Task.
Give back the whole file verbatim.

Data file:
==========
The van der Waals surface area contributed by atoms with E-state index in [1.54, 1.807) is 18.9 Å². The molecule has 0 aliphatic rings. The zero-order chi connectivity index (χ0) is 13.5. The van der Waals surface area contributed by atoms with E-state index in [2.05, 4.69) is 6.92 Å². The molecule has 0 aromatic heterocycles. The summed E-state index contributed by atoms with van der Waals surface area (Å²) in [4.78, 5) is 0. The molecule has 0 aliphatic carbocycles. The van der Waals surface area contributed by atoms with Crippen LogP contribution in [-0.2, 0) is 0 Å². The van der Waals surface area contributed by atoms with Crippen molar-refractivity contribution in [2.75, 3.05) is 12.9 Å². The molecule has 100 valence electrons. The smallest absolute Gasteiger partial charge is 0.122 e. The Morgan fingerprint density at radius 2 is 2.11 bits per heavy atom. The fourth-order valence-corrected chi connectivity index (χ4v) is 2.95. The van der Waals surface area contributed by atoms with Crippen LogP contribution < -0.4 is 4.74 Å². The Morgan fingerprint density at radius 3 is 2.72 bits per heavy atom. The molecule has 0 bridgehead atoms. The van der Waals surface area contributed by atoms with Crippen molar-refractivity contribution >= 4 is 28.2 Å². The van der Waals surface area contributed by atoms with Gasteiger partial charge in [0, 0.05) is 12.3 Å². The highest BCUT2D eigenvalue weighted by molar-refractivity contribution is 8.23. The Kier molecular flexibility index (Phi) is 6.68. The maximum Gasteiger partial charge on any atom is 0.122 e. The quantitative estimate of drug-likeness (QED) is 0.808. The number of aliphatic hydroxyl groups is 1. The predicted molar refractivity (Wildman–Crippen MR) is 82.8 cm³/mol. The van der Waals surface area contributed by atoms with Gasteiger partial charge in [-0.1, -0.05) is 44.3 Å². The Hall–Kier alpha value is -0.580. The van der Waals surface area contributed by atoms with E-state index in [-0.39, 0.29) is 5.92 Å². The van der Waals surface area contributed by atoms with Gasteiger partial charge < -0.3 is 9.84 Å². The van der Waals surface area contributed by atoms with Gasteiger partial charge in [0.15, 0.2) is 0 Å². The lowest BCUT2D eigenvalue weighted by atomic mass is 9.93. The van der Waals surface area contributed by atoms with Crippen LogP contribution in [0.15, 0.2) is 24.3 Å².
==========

The van der Waals surface area contributed by atoms with E-state index in [1.54, 1.807) is 18.9 Å². The molecule has 0 aliphatic rings. The zero-order chi connectivity index (χ0) is 13.5. The van der Waals surface area contributed by atoms with E-state index in [2.05, 4.69) is 6.92 Å². The molecule has 0 aromatic heterocycles. The summed E-state index contributed by atoms with van der Waals surface area (Å²) in [4.78, 5) is 0. The molecule has 0 aliphatic carbocycles. The van der Waals surface area contributed by atoms with Crippen LogP contribution in [-0.2, 0) is 0 Å². The van der Waals surface area contributed by atoms with Crippen molar-refractivity contribution in [2.75, 3.05) is 12.9 Å². The molecule has 100 valence electrons. The smallest absolute Gasteiger partial charge is 0.122 e. The Morgan fingerprint density at radius 2 is 2.11 bits per heavy atom. The fourth-order valence-corrected chi connectivity index (χ4v) is 2.95. The van der Waals surface area contributed by atoms with Crippen LogP contribution < -0.4 is 4.74 Å². The Morgan fingerprint density at radius 3 is 2.72 bits per heavy atom. The molecule has 0 bridgehead atoms. The van der Waals surface area contributed by atoms with Crippen molar-refractivity contribution >= 4 is 28.2 Å². The van der Waals surface area contributed by atoms with Gasteiger partial charge in [0, 0.05) is 12.3 Å². The highest BCUT2D eigenvalue weighted by molar-refractivity contribution is 8.23. The Kier molecular flexibility index (Phi) is 6.68. The maximum Gasteiger partial charge on any atom is 0.122 e. The quantitative estimate of drug-likeness (QED) is 0.808. The number of aliphatic hydroxyl groups is 1. The predicted molar refractivity (Wildman–Crippen MR) is 82.8 cm³/mol. The van der Waals surface area contributed by atoms with Gasteiger partial charge in [-0.1, -0.05) is 44.3 Å². The Hall–Kier alpha value is -0.580. The van der Waals surface area contributed by atoms with E-state index in [-0.39, 0.29) is 5.92 Å². The van der Waals surface area contributed by atoms with Gasteiger partial charge < -0.3 is 9.84 Å². The van der Waals surface area contributed by atoms with Gasteiger partial charge in [0.15, 0.2) is 0 Å². The lowest BCUT2D eigenvalue weighted by atomic mass is 9.93. The van der Waals surface area contributed by atoms with Crippen LogP contribution in [0.15, 0.2) is 24.3 Å².